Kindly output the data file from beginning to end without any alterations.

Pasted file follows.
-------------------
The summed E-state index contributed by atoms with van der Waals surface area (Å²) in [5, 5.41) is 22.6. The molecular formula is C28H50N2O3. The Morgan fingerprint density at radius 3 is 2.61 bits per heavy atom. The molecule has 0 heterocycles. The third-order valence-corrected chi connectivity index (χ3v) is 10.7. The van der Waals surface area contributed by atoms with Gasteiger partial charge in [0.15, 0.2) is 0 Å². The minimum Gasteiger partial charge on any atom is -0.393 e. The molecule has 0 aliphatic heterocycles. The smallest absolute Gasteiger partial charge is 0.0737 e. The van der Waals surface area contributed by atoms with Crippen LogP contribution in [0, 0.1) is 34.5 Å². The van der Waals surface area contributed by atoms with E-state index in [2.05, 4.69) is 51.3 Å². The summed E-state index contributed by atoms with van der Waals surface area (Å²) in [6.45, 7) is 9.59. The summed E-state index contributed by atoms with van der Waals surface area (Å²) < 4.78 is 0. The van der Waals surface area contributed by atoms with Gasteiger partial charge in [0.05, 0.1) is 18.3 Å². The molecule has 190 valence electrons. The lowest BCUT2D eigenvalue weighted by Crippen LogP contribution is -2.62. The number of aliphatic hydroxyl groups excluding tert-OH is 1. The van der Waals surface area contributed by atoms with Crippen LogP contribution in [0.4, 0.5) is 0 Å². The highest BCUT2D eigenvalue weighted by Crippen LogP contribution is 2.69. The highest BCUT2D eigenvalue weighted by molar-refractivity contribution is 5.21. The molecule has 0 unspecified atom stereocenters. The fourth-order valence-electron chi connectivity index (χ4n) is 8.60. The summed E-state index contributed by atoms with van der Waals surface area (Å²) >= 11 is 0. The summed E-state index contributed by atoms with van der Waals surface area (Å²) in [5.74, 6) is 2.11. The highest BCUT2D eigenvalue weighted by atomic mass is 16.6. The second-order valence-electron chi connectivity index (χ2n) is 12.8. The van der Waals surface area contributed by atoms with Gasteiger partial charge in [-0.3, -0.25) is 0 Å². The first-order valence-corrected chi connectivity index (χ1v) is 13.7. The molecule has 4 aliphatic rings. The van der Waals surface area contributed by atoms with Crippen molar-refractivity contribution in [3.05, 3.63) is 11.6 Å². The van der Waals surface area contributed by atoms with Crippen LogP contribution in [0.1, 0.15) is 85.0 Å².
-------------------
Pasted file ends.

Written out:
The summed E-state index contributed by atoms with van der Waals surface area (Å²) in [5, 5.41) is 22.6. The molecular formula is C28H50N2O3. The Morgan fingerprint density at radius 3 is 2.61 bits per heavy atom. The molecule has 0 heterocycles. The third-order valence-corrected chi connectivity index (χ3v) is 10.7. The van der Waals surface area contributed by atoms with Gasteiger partial charge in [0.15, 0.2) is 0 Å². The minimum Gasteiger partial charge on any atom is -0.393 e. The molecule has 0 aliphatic heterocycles. The smallest absolute Gasteiger partial charge is 0.0737 e. The van der Waals surface area contributed by atoms with Crippen LogP contribution in [0, 0.1) is 34.5 Å². The van der Waals surface area contributed by atoms with E-state index in [2.05, 4.69) is 51.3 Å². The summed E-state index contributed by atoms with van der Waals surface area (Å²) in [6.45, 7) is 9.59. The summed E-state index contributed by atoms with van der Waals surface area (Å²) < 4.78 is 0. The van der Waals surface area contributed by atoms with Gasteiger partial charge in [0.05, 0.1) is 18.3 Å². The molecule has 190 valence electrons. The lowest BCUT2D eigenvalue weighted by Crippen LogP contribution is -2.62. The number of aliphatic hydroxyl groups excluding tert-OH is 1. The van der Waals surface area contributed by atoms with Crippen LogP contribution in [0.4, 0.5) is 0 Å². The highest BCUT2D eigenvalue weighted by Crippen LogP contribution is 2.69. The highest BCUT2D eigenvalue weighted by molar-refractivity contribution is 5.21. The molecule has 0 unspecified atom stereocenters. The fourth-order valence-electron chi connectivity index (χ4n) is 8.60. The summed E-state index contributed by atoms with van der Waals surface area (Å²) >= 11 is 0. The summed E-state index contributed by atoms with van der Waals surface area (Å²) in [5.74, 6) is 2.11. The highest BCUT2D eigenvalue weighted by atomic mass is 16.6. The second-order valence-electron chi connectivity index (χ2n) is 12.8. The van der Waals surface area contributed by atoms with Gasteiger partial charge in [-0.3, -0.25) is 0 Å². The first-order valence-corrected chi connectivity index (χ1v) is 13.7. The molecule has 4 aliphatic rings. The van der Waals surface area contributed by atoms with Crippen molar-refractivity contribution in [3.05, 3.63) is 11.6 Å². The van der Waals surface area contributed by atoms with Crippen LogP contribution in [0.1, 0.15) is 85.0 Å².